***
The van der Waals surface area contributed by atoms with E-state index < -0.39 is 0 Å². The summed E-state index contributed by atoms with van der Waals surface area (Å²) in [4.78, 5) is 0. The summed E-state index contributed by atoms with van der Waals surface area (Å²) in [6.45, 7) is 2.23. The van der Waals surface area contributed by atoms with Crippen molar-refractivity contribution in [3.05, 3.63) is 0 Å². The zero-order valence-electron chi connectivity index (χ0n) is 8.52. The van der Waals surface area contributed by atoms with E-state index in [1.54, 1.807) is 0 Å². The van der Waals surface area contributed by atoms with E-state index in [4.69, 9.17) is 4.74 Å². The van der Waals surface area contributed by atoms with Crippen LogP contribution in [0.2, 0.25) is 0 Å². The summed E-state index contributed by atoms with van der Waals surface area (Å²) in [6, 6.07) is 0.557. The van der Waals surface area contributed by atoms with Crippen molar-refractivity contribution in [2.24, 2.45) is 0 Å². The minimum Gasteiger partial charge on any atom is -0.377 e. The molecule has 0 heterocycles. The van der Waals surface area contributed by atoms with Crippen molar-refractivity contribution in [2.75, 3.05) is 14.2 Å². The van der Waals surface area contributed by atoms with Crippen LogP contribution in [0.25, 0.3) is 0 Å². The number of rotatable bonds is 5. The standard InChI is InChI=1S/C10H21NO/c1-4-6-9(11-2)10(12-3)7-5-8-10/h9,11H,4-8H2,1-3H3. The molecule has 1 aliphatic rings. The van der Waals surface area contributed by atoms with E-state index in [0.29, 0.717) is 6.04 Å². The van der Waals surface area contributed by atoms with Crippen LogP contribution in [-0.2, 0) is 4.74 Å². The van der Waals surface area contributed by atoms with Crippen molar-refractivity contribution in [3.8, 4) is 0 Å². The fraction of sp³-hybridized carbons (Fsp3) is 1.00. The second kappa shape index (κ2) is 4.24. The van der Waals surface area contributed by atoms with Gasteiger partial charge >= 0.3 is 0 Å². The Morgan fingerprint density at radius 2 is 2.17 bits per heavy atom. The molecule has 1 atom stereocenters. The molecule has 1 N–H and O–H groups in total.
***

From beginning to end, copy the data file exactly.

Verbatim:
The van der Waals surface area contributed by atoms with E-state index < -0.39 is 0 Å². The summed E-state index contributed by atoms with van der Waals surface area (Å²) in [4.78, 5) is 0. The summed E-state index contributed by atoms with van der Waals surface area (Å²) in [6.45, 7) is 2.23. The van der Waals surface area contributed by atoms with Crippen molar-refractivity contribution in [3.05, 3.63) is 0 Å². The zero-order valence-electron chi connectivity index (χ0n) is 8.52. The van der Waals surface area contributed by atoms with E-state index in [1.54, 1.807) is 0 Å². The van der Waals surface area contributed by atoms with E-state index in [4.69, 9.17) is 4.74 Å². The van der Waals surface area contributed by atoms with Crippen LogP contribution in [0.2, 0.25) is 0 Å². The summed E-state index contributed by atoms with van der Waals surface area (Å²) in [6, 6.07) is 0.557. The van der Waals surface area contributed by atoms with Crippen molar-refractivity contribution in [2.24, 2.45) is 0 Å². The minimum Gasteiger partial charge on any atom is -0.377 e. The molecule has 0 heterocycles. The van der Waals surface area contributed by atoms with Crippen molar-refractivity contribution in [2.75, 3.05) is 14.2 Å². The van der Waals surface area contributed by atoms with Crippen LogP contribution in [0.25, 0.3) is 0 Å². The number of rotatable bonds is 5. The standard InChI is InChI=1S/C10H21NO/c1-4-6-9(11-2)10(12-3)7-5-8-10/h9,11H,4-8H2,1-3H3. The molecule has 1 aliphatic rings. The van der Waals surface area contributed by atoms with E-state index in [0.29, 0.717) is 6.04 Å². The van der Waals surface area contributed by atoms with Crippen LogP contribution in [-0.2, 0) is 4.74 Å². The van der Waals surface area contributed by atoms with Crippen molar-refractivity contribution in [3.8, 4) is 0 Å². The fraction of sp³-hybridized carbons (Fsp3) is 1.00. The second kappa shape index (κ2) is 4.24. The van der Waals surface area contributed by atoms with Gasteiger partial charge >= 0.3 is 0 Å². The Morgan fingerprint density at radius 2 is 2.17 bits per heavy atom. The molecule has 1 atom stereocenters. The molecule has 1 N–H and O–H groups in total.